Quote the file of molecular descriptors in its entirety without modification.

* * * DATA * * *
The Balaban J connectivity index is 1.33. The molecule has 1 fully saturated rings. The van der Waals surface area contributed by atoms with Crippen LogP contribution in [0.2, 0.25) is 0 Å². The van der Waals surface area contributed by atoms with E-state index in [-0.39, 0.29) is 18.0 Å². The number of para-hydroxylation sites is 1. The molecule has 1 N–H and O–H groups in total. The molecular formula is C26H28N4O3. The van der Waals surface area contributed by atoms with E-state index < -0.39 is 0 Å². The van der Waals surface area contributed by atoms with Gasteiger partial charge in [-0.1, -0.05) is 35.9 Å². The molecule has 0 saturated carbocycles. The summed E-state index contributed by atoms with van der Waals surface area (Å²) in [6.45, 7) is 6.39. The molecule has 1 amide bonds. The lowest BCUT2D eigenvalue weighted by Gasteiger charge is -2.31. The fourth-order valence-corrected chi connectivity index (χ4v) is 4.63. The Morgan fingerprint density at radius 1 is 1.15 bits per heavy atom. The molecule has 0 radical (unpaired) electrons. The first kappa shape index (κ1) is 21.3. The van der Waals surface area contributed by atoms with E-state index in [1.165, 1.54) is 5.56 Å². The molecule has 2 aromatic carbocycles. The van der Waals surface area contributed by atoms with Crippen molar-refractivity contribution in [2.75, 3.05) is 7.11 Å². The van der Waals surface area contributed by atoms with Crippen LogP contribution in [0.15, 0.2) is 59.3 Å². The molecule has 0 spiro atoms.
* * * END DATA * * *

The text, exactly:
The Balaban J connectivity index is 1.33. The molecule has 1 fully saturated rings. The van der Waals surface area contributed by atoms with Crippen LogP contribution in [0.2, 0.25) is 0 Å². The van der Waals surface area contributed by atoms with E-state index in [-0.39, 0.29) is 18.0 Å². The number of para-hydroxylation sites is 1. The molecule has 1 N–H and O–H groups in total. The molecular formula is C26H28N4O3. The van der Waals surface area contributed by atoms with E-state index < -0.39 is 0 Å². The van der Waals surface area contributed by atoms with Gasteiger partial charge in [-0.1, -0.05) is 35.9 Å². The molecule has 0 saturated carbocycles. The summed E-state index contributed by atoms with van der Waals surface area (Å²) in [6.45, 7) is 6.39. The molecule has 1 amide bonds. The lowest BCUT2D eigenvalue weighted by Gasteiger charge is -2.31. The fourth-order valence-corrected chi connectivity index (χ4v) is 4.63. The Morgan fingerprint density at radius 1 is 1.15 bits per heavy atom. The molecule has 0 radical (unpaired) electrons. The first kappa shape index (κ1) is 21.3. The van der Waals surface area contributed by atoms with E-state index in [1.165, 1.54) is 5.56 Å². The molecule has 2 aromatic carbocycles. The van der Waals surface area contributed by atoms with Crippen molar-refractivity contribution in [2.75, 3.05) is 7.11 Å². The van der Waals surface area contributed by atoms with Crippen LogP contribution in [0.15, 0.2) is 59.3 Å². The molecule has 0 spiro atoms.